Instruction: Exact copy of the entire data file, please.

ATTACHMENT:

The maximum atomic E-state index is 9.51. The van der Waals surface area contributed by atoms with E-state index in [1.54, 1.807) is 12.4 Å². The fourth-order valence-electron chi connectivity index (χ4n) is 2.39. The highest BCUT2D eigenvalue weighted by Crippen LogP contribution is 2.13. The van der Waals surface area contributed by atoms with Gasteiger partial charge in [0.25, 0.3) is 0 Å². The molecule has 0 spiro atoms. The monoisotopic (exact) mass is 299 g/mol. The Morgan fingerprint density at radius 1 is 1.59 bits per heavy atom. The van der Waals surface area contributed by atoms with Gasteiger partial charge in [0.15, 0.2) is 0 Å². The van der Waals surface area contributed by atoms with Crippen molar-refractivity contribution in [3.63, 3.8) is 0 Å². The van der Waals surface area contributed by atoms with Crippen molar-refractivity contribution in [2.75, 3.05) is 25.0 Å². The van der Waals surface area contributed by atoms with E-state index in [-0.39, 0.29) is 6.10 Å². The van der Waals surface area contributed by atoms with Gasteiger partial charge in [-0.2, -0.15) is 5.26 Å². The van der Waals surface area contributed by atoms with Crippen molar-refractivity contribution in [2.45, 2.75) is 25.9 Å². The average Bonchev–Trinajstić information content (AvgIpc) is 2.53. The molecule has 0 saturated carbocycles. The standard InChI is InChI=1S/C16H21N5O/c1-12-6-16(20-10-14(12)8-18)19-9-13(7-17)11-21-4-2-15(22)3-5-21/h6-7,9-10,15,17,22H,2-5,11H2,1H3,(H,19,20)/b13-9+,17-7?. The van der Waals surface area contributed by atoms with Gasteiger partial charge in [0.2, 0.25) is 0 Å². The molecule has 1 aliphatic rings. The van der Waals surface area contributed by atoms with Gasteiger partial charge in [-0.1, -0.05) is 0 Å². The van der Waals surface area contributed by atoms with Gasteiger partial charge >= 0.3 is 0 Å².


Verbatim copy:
The maximum atomic E-state index is 9.51. The van der Waals surface area contributed by atoms with E-state index in [1.54, 1.807) is 12.4 Å². The fourth-order valence-electron chi connectivity index (χ4n) is 2.39. The highest BCUT2D eigenvalue weighted by Crippen LogP contribution is 2.13. The van der Waals surface area contributed by atoms with Gasteiger partial charge in [0.25, 0.3) is 0 Å². The molecule has 0 spiro atoms. The monoisotopic (exact) mass is 299 g/mol. The Morgan fingerprint density at radius 1 is 1.59 bits per heavy atom. The van der Waals surface area contributed by atoms with Gasteiger partial charge in [0.15, 0.2) is 0 Å². The van der Waals surface area contributed by atoms with Crippen molar-refractivity contribution in [3.63, 3.8) is 0 Å². The van der Waals surface area contributed by atoms with Crippen molar-refractivity contribution in [2.75, 3.05) is 25.0 Å². The van der Waals surface area contributed by atoms with E-state index in [-0.39, 0.29) is 6.10 Å². The van der Waals surface area contributed by atoms with Gasteiger partial charge in [-0.2, -0.15) is 5.26 Å². The van der Waals surface area contributed by atoms with Crippen molar-refractivity contribution in [2.45, 2.75) is 25.9 Å². The average Bonchev–Trinajstić information content (AvgIpc) is 2.53. The molecule has 0 saturated carbocycles. The standard InChI is InChI=1S/C16H21N5O/c1-12-6-16(20-10-14(12)8-18)19-9-13(7-17)11-21-4-2-15(22)3-5-21/h6-7,9-10,15,17,22H,2-5,11H2,1H3,(H,19,20)/b13-9+,17-7?. The van der Waals surface area contributed by atoms with Gasteiger partial charge in [0.2, 0.25) is 0 Å². The molecule has 1 aliphatic rings. The van der Waals surface area contributed by atoms with Gasteiger partial charge in [-0.1, -0.05) is 0 Å². The van der Waals surface area contributed by atoms with Gasteiger partial charge >= 0.3 is 0 Å².